My commitment to community service is an active one and is a direct result of my own childhood upbringing where service to others was a hallmark family value.
In addition to four years of military service, I have also served as a Crisis Intervention Specialist and Disaster Mental Health Specialist for dozens of organizations such as the American Red Cross, the Salvation Army, Jewish Family Services, the Los Angeles Mayor’s Office, United Nations Peacekeeping Forces, FEMA, the Department of Defense, and the Los Angeles Mayor’s Office Department of Homeland Safety and Security, Crisis Response Team.
In the Disaster Mental Health speciality, there have been many incidents I have volunteered and worked on-scene for dozens of national Level 5 disasters, including several major earthquakes; incidents at NASA; working directly on The Pile at Ground Zero in lower Manhattan in the aftermath of the 9/11 attacks; the EF-5 tornado in Joplin, MO in 2011; the mass casualty shooting in Las Vegas in 2017; and during the current pandemic for various healthcare entities.
So many of our nurses, doctors, and clinical support staff are under enormous pressure right now. They are experiencing some of the greatest challenges of their lives – trying to save lives in a Covid world. All of this is having an impact on them – personally and professionally.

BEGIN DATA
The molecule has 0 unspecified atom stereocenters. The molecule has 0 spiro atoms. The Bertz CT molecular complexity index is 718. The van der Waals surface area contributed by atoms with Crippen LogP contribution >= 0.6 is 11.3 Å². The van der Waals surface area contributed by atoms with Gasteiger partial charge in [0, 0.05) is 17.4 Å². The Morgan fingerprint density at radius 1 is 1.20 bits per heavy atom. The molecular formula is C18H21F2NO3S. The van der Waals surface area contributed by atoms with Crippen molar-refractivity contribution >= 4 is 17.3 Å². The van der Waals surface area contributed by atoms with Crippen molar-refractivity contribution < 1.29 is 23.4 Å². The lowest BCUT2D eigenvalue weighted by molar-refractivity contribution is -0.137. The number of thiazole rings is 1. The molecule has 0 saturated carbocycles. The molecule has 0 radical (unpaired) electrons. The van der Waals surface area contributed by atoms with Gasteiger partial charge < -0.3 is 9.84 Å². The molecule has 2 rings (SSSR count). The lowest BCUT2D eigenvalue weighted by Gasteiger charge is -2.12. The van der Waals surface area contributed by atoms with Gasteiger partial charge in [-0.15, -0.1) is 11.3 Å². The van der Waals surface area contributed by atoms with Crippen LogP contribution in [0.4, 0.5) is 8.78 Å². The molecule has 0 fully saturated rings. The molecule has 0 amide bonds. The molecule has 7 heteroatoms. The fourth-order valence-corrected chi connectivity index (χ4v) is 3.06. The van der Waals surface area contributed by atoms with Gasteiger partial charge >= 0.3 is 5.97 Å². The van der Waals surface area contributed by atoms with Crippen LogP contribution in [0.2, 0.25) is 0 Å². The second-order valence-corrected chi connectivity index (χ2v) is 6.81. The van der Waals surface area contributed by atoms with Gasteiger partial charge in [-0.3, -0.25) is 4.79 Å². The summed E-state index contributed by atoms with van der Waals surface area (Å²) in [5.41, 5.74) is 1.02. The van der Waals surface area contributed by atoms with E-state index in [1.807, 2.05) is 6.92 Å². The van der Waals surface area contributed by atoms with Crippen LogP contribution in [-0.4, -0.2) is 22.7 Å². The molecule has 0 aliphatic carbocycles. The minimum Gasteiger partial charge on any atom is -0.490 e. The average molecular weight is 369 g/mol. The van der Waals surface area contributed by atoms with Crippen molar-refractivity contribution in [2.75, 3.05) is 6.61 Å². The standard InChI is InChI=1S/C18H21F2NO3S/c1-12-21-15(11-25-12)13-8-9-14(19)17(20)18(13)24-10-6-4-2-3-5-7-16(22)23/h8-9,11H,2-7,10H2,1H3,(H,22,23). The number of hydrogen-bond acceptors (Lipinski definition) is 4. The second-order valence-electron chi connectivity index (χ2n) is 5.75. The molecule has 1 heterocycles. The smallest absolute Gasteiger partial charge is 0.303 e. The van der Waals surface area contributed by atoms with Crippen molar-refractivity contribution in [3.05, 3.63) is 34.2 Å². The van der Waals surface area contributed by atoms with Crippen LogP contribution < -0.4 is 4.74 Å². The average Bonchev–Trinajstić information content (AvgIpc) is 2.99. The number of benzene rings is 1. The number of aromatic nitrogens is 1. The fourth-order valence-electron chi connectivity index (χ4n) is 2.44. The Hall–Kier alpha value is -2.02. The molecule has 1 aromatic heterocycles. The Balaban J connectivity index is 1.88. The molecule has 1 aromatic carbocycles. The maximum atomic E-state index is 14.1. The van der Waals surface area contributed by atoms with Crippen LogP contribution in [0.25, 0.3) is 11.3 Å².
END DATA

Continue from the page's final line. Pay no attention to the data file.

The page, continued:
About 25 years ago, I was approached and contracted by the Cedars-Sinai Medical Center to establish, train, co-lead, and supervise a Critical Incident Response Team with the primary goal of providing crisis intervention services for the medical staff. I served in that capacity spanning three decades. Since the pandemic, I now continue to provide pro bono crisis intervention to these wonderful frontline healthcare providers.
They are among my favorite real-world heroes and it continues to be an honor to support them in their efforts to treat those who have been and continue to be impacted by Covid-19.